The objective truth is that the world today is increasingly more digital, and if it were ever to revert, it would be the contents of your pantry that would be valuable, not the pieces of paper proving you own a certain building (which, by the way, would be as worthless as your stocks or bonds). I should have learned how to invest in canned food, not real estate.

And brainwashed by all this, I not only stressed myself out preparing for the incoming collapse, but I also forgot one important rule: you should make investments that are compatible with you, not with the other guy. Upon this realization, I understood that my thinking process wasn't my own. I would invest in the real estate industry because some guys like it and believe the world is about to end, and not because it would be the most productive investment for me.

I'm still not sure which investment vehicle to choose, but I know one thing: I'm going to think for myself and invest my resources in what I personally believe in, not what other investors believe to be the right choice.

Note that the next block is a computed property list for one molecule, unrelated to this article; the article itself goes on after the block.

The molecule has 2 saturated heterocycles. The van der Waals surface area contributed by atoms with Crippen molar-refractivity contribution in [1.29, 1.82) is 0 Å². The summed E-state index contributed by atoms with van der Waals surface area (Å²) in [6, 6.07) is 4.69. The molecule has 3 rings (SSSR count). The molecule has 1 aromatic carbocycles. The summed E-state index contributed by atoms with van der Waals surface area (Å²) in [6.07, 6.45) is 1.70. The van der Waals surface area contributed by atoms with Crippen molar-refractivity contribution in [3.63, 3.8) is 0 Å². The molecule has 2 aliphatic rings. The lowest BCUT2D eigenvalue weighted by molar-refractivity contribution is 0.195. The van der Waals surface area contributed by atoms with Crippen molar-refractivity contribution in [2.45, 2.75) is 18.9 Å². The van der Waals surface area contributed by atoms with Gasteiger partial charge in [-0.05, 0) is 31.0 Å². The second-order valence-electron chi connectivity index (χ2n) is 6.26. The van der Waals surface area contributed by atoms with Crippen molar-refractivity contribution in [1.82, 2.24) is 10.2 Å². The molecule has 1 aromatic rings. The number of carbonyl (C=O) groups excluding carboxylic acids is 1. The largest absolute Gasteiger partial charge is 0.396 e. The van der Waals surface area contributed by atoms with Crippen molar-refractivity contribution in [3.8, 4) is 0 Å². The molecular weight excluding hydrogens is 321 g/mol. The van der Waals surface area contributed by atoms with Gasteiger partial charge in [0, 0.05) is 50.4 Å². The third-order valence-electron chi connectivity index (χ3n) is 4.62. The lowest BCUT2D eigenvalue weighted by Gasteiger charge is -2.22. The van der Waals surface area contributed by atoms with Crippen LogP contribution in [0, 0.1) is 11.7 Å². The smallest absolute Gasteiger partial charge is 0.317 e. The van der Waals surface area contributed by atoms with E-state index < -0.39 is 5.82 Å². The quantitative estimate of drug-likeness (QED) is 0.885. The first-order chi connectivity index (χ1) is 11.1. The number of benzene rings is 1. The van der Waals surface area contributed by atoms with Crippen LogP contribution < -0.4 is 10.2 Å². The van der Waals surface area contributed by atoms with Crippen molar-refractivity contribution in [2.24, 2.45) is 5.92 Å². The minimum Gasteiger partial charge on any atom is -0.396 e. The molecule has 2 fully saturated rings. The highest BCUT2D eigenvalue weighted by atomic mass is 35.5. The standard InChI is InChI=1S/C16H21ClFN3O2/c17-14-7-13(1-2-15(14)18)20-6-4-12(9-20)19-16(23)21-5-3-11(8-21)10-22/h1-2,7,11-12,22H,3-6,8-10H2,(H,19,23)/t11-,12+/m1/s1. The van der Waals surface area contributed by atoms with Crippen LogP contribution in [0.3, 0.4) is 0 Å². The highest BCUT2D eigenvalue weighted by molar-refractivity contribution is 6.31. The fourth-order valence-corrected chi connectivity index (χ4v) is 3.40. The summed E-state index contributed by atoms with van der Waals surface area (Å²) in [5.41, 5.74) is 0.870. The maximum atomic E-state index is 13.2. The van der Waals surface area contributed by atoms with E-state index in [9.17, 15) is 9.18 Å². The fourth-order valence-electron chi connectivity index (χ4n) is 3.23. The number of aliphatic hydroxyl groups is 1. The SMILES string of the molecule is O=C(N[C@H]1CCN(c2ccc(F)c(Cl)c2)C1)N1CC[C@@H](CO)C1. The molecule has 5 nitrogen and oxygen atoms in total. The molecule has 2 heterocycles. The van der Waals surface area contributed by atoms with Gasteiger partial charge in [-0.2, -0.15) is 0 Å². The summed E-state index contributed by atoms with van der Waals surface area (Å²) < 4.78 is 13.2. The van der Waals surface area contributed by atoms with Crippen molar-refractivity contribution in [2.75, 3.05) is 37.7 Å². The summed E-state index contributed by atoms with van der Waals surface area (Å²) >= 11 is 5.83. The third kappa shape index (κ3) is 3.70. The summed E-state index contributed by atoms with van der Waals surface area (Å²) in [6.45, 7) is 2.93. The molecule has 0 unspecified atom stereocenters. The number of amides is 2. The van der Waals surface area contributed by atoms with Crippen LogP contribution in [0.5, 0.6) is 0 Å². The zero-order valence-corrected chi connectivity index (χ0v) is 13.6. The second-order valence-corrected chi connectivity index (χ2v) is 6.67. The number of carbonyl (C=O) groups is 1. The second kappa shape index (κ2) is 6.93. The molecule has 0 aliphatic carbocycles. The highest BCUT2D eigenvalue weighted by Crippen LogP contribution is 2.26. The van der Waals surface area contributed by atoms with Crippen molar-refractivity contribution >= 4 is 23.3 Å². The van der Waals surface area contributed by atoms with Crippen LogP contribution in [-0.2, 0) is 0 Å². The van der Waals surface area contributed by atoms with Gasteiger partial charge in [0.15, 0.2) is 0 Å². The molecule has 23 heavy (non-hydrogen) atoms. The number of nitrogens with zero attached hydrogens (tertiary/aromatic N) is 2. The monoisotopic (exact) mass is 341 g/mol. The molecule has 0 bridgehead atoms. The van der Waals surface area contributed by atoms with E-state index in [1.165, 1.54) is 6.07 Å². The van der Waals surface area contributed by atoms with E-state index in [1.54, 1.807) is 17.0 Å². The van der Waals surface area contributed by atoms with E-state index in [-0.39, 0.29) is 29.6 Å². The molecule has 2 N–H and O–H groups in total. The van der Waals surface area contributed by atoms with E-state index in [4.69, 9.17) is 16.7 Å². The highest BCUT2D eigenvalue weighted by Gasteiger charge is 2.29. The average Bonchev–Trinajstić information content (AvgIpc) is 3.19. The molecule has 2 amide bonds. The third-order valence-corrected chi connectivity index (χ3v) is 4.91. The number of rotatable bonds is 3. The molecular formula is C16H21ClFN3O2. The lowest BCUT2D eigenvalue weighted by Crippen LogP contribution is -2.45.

Don't Outsource Your Thinking

If you often find yourself looking for specific advice on what to do, chances are you aren't a true free thinker, either. There's a difference between looking for information to educate yourself about something (like, say, how to prepare a proper lease contract) and outsourcing your thinking process by seeking what an expert has said and blindly following his or her advice without running it through your own filters.

It isn't limited to investing only.